Colocalization In Image Analysis

One common technique applied in microscopic image analysis is colocalization, which is the quantification of the spatial relationship between two or more elements in color or multichannel image(s)[i]. Qualitatively, it is the degree of spatial overlap of multiple signals coming from the same region of interest. This is useful for a number of applications in biology where fluorescent-labeling and light microscopy are used as the principle means to measure the presence of a particular biomarker of interest. Whether it be restricted to the subcellular compartmentalization of certain proteins, or the more macroscopic morphology of tissue components such as vasculature, colocalization is a critical tool in the arsenal of quantitative techniques for image-based data analysis.

In practice, colocalization is normally performed by correlating the intensity value of each pixel between two or more channels[ii]. This is known as pixel intensity spatial correlation, and it is a statistical-based approach to colocalization. It can be calculated in several ways, but the most common two metrics are the Pearson correlation coefficient, and the Manders’ split coefficients. These parameters measure the degree to which signal from two channels is linearly correlated to one another and gives a value between -1 and 1 for Pearson’s, and between 0 and 1 for Manders. The value of 0 means no correlation, 1 (and -1) means perfect correlation (or anti-correlation). Another common approach is to perform object thresholding and segmentation to colocalize two elements based upon there coordinates. This is a much more robust method for colocalization, but requires sufficient image quality to perform good segmentation. An example of a series of image with overall moderate colocalization is given below. The Pearson’s correlation coefficient for the stack is 0.74.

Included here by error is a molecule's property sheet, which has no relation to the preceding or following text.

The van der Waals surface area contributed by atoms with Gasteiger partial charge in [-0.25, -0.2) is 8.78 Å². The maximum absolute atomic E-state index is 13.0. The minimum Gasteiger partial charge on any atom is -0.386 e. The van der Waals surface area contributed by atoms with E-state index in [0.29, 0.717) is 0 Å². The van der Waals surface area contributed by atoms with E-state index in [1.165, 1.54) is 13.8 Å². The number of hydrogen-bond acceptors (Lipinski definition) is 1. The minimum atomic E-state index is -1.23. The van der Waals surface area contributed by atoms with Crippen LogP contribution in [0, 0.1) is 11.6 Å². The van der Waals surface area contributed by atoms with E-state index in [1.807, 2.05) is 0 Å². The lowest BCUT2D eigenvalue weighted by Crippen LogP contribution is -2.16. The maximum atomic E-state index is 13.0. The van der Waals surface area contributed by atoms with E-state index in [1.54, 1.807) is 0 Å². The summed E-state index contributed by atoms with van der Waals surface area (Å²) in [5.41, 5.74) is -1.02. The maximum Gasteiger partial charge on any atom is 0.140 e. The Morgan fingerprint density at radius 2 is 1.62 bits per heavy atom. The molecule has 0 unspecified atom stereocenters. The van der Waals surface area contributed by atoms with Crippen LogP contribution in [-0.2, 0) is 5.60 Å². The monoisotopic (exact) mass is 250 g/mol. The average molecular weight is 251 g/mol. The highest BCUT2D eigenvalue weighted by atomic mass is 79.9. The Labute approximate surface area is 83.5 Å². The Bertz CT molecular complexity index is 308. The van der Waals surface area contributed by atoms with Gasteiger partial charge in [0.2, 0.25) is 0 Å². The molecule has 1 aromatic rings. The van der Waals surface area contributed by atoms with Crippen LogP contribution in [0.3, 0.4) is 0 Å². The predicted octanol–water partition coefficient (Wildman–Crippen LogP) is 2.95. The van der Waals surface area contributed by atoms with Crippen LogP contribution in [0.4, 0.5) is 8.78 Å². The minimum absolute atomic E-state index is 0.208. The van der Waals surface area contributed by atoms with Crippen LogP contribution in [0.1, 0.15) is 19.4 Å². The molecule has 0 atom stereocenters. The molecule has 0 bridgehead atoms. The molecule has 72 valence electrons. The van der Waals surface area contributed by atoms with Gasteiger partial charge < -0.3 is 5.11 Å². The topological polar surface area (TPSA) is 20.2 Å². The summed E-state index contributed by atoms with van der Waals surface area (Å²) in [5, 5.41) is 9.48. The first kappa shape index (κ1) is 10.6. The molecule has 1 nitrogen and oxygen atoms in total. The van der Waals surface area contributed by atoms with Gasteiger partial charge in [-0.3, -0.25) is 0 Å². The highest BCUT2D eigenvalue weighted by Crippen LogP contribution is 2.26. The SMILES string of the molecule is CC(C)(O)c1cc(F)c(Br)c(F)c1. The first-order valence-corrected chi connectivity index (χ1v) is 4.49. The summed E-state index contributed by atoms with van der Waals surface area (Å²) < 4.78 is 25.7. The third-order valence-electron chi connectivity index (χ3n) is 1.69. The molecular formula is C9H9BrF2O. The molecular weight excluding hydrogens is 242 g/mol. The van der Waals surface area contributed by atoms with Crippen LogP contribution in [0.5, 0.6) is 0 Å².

[i] Dunn, K.W., Kamocka, M.M., McDonald, J.H., A practical guide to evaluating colocalization in biological microscopy. (2011). Am. J. Physiol. Cell Physiol. 300(4): C723-C742.

[ii] Bolte, S., Cordelieres, F.P., Aguided tour into subcellular colocalization analysis in light microscopy. (2006). Journal of Microscopy 224(3): 213-232.

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